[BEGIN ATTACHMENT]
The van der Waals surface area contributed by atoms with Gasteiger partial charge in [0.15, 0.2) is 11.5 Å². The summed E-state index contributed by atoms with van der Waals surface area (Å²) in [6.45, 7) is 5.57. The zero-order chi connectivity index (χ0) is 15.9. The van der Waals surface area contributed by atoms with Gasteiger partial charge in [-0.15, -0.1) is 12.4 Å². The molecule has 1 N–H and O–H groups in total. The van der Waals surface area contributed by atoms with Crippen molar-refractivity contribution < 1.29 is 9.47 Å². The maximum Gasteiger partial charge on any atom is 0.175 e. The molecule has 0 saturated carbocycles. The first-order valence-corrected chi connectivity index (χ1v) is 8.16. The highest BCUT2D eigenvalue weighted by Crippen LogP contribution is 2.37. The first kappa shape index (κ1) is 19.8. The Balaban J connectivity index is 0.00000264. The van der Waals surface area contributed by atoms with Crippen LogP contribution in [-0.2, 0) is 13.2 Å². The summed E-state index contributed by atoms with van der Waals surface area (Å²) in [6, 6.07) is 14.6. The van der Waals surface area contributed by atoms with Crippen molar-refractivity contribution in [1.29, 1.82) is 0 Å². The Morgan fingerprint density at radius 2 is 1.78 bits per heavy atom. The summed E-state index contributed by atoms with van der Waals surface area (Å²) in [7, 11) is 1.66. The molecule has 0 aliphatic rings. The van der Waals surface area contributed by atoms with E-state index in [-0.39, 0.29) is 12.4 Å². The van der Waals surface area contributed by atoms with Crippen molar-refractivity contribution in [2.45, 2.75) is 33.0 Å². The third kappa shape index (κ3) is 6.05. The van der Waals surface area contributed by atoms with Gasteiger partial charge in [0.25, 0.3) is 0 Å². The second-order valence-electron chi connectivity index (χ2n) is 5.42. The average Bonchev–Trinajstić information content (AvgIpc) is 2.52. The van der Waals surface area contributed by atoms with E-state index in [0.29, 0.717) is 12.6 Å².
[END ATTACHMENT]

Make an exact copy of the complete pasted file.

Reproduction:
The van der Waals surface area contributed by atoms with Gasteiger partial charge in [0.15, 0.2) is 11.5 Å². The summed E-state index contributed by atoms with van der Waals surface area (Å²) in [6.45, 7) is 5.57. The zero-order chi connectivity index (χ0) is 15.9. The van der Waals surface area contributed by atoms with Gasteiger partial charge in [-0.15, -0.1) is 12.4 Å². The molecule has 1 N–H and O–H groups in total. The van der Waals surface area contributed by atoms with Crippen molar-refractivity contribution < 1.29 is 9.47 Å². The maximum Gasteiger partial charge on any atom is 0.175 e. The molecule has 0 saturated carbocycles. The first-order valence-corrected chi connectivity index (χ1v) is 8.16. The highest BCUT2D eigenvalue weighted by Crippen LogP contribution is 2.37. The first kappa shape index (κ1) is 19.8. The Balaban J connectivity index is 0.00000264. The van der Waals surface area contributed by atoms with Crippen LogP contribution in [-0.2, 0) is 13.2 Å². The summed E-state index contributed by atoms with van der Waals surface area (Å²) in [6, 6.07) is 14.6. The van der Waals surface area contributed by atoms with Crippen molar-refractivity contribution in [1.29, 1.82) is 0 Å². The Morgan fingerprint density at radius 2 is 1.78 bits per heavy atom. The summed E-state index contributed by atoms with van der Waals surface area (Å²) in [7, 11) is 1.66. The molecule has 0 aliphatic rings. The van der Waals surface area contributed by atoms with E-state index in [-0.39, 0.29) is 12.4 Å². The van der Waals surface area contributed by atoms with Crippen molar-refractivity contribution in [2.45, 2.75) is 33.0 Å². The third kappa shape index (κ3) is 6.05. The van der Waals surface area contributed by atoms with Gasteiger partial charge in [0.25, 0.3) is 0 Å². The second-order valence-electron chi connectivity index (χ2n) is 5.42. The average Bonchev–Trinajstić information content (AvgIpc) is 2.52. The van der Waals surface area contributed by atoms with E-state index in [0.29, 0.717) is 12.6 Å².